Operation Papyrus

Bill Neinast


“Reviving the dying art of talking could be one of the most beneficial results of the paper ration.”

This quote is from an article in the December, 1973, issue of Army, the magazine of the Association of the U.S. Army.  I was the author and, at the time, was serving in the Pentagon as Chief of the Army’s Litigation Division.

This was a facetious look at the rumors of a paper shortage and was titled, “Operation Papyrus, or How to Make Do When (horrors) the Paper Runs Out.”

There were no computers, but high speed typewriters and copy machines were everywhere.  Memos, letters, drafts of regulations, operation plans and orders, and other print on paper filled the 17.5 miles of corridors in the Pentagon like falling snow. Then came the rumors that the paper mills were unable to keep up with the demand for typing paper.

The solution suggested in “Operation Papyrus” was to ration paper in the Pentagon to one sheet per person per day.  That would get people back to talking with each other instead of exchanging notes and letters.  It might even promote some face-to-face meetings. Notwithstanding those miles of corridors, because of the unique layout of the building, every office is within a relatively short walk of every other office.

Now jump ahead 45 years to today.  There is not even a hint of a paper shortage.  Just the opposite is true.  Paper manufacturers are cutting back from writing paper and converting some of their plants to other usages.

Still, however, we are not talking with others.  Letters and notes have been replaced with emails and twitter blogs.  These are much more prevalent than the paper missives clogging the Pentagon during my last tour there.

In one way, the new way of communicating in writing may be worse than the flood of paper in the ’70s Pentagon.  Back then, in the absence of a shredder or fire, there was always an easy paper trail to follow.

Compare following that paper trail with trying to follow Ma Clinton’s email trail when she was Secretary of State.  Historians of the future are going to have a difficult time trying to record the factual story of all types of governmental actions.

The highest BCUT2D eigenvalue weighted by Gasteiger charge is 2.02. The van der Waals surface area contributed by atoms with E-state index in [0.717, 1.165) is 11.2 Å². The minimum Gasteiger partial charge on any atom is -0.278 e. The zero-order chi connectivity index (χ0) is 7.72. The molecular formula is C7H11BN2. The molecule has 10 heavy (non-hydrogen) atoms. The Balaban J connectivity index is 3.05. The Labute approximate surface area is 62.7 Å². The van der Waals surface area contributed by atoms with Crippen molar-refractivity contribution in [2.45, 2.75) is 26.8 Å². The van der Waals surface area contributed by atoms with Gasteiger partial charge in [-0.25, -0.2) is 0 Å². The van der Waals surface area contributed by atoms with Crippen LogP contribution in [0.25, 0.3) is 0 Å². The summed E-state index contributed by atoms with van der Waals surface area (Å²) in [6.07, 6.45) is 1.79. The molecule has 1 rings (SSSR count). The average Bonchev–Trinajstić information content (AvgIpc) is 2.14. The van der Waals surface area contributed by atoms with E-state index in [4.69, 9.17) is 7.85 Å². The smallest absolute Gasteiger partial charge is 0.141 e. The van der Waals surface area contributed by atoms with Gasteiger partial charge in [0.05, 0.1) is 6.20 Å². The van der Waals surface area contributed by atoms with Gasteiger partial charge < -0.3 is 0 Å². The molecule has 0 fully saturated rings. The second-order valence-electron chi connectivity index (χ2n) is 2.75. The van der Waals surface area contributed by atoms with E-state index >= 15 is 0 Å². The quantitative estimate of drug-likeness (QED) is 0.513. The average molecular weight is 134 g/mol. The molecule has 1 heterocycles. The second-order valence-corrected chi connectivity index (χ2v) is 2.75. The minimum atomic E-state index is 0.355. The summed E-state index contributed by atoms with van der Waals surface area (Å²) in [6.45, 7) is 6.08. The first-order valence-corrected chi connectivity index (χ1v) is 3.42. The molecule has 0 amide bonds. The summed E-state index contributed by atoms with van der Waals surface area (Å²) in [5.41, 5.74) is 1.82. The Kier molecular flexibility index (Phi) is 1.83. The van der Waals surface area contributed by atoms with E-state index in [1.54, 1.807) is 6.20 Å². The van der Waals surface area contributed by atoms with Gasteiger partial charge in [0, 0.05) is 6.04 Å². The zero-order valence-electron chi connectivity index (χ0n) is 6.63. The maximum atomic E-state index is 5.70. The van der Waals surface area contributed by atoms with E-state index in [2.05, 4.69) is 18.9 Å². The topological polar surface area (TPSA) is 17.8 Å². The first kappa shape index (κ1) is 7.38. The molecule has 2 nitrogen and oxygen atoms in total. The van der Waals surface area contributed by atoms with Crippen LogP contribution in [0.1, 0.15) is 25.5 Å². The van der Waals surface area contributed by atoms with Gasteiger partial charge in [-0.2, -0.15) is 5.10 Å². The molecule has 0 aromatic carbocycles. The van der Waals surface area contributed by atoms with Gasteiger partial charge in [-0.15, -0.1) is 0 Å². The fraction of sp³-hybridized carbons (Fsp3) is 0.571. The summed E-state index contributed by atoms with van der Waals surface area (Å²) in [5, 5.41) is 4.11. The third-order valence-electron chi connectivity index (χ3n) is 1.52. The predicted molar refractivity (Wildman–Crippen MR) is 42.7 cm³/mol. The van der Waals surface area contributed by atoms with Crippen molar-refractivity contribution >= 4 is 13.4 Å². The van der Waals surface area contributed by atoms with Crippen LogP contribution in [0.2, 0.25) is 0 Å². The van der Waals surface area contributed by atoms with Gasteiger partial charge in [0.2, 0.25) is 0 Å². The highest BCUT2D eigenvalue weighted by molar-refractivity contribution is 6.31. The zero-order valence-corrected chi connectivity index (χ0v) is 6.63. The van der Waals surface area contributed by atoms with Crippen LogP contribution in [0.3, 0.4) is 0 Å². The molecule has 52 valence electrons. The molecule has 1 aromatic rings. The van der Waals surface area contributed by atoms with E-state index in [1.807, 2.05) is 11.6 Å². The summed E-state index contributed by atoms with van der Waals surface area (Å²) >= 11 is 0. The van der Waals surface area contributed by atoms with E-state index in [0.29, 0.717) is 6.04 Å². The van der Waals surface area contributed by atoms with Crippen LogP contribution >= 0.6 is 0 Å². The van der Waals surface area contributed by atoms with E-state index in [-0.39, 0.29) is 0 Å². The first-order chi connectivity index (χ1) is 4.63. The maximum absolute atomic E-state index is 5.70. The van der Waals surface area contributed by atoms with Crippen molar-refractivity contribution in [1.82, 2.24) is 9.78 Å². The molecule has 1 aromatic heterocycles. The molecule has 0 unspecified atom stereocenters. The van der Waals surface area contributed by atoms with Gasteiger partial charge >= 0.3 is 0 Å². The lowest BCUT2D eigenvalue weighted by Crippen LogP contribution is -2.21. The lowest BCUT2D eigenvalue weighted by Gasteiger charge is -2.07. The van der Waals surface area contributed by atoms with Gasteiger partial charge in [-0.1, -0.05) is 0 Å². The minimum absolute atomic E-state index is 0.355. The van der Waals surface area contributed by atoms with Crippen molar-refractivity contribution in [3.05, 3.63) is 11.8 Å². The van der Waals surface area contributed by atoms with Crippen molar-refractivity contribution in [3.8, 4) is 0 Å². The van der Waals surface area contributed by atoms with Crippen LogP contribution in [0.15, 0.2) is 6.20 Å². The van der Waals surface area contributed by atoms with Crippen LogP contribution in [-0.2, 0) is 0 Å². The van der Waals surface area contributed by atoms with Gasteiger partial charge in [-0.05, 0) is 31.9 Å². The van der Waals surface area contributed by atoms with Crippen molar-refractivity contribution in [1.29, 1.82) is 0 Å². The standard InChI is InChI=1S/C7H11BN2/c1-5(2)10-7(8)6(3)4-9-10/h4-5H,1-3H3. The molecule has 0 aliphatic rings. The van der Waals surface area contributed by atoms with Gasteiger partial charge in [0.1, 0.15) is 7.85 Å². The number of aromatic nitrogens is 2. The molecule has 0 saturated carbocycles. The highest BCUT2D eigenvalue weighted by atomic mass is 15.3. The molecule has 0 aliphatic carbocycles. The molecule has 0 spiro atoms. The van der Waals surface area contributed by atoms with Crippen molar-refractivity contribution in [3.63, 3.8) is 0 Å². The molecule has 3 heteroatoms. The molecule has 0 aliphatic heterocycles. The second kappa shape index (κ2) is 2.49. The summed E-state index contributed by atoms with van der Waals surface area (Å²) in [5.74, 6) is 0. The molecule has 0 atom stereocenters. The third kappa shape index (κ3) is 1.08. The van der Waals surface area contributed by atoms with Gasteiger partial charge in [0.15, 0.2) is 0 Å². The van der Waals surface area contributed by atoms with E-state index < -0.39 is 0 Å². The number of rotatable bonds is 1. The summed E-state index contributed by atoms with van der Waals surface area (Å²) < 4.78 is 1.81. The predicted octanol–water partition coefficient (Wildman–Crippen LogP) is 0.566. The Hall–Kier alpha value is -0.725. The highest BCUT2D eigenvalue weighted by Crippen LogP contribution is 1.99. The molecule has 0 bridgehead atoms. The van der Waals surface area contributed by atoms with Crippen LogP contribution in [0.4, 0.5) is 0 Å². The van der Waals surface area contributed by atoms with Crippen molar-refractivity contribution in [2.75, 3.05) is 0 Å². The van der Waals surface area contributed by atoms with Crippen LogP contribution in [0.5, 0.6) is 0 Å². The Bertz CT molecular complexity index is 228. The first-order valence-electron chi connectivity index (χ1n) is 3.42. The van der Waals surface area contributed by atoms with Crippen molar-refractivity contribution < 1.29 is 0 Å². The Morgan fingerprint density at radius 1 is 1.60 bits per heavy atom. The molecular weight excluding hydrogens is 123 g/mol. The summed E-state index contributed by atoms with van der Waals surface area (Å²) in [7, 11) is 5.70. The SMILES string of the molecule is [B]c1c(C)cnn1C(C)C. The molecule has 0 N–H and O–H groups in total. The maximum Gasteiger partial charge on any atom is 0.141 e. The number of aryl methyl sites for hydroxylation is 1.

The negative effects on history is not the only negative effect of the paperless society.  A more bothersome immediate effect is its intrusion on our tranquility.   

Enjoying a movie without someone clicking away on a Twitter message in the row back of you is a thing of the past. Sometimes it seems the typist in back of you is describing the movie scene by scene to a friend back home.

So you leave the movie and stop at a nearby restaurant for a nice meal before heading home.  This will be a lucky break if the adjoining booths and tables are not occupied with adults and children engrossed in conversations with others far away.  

These are not the old fashioned family conversations around the dinner tables of long ago.  They are separate conversations carried on through the cell phones glued to every ear at the table.  Worst of all, the conversations are loud enough to insure that everyone in the restaurant is in on the gossip.

The worst of all the paperless society problems, however, is the distraction of the users as they are walking or driving.  The most recent tragedy of that distraction is the death of 13 elderly Texans returning from a church outing when their van was hit head on by a 21 year old man texting as he was driving.

So here’s the perspective.

The pending paper shortage in the Pentagon could have been avoided by a law rationing paper to one sheet per person per day.

No law can be devised, however, that will stop texting while driving.  Laws  against drunk driving, assault, theft, etc. have not stopped those crimes.  They may slow down the rate of each a bit, but there has never been a 100% effective criminal law.

The only way to keep paperless communication devices from being used by individuals in moving vehicles is to manufacture them with mechanisms that render them useless within ten feet of a vehicle with the ignition turned on.

With the technical abilities of Apple, Dell, etc., developing wireless phones with the automatic silencers should be easier than snatching paper from action officers in the Pentagon.


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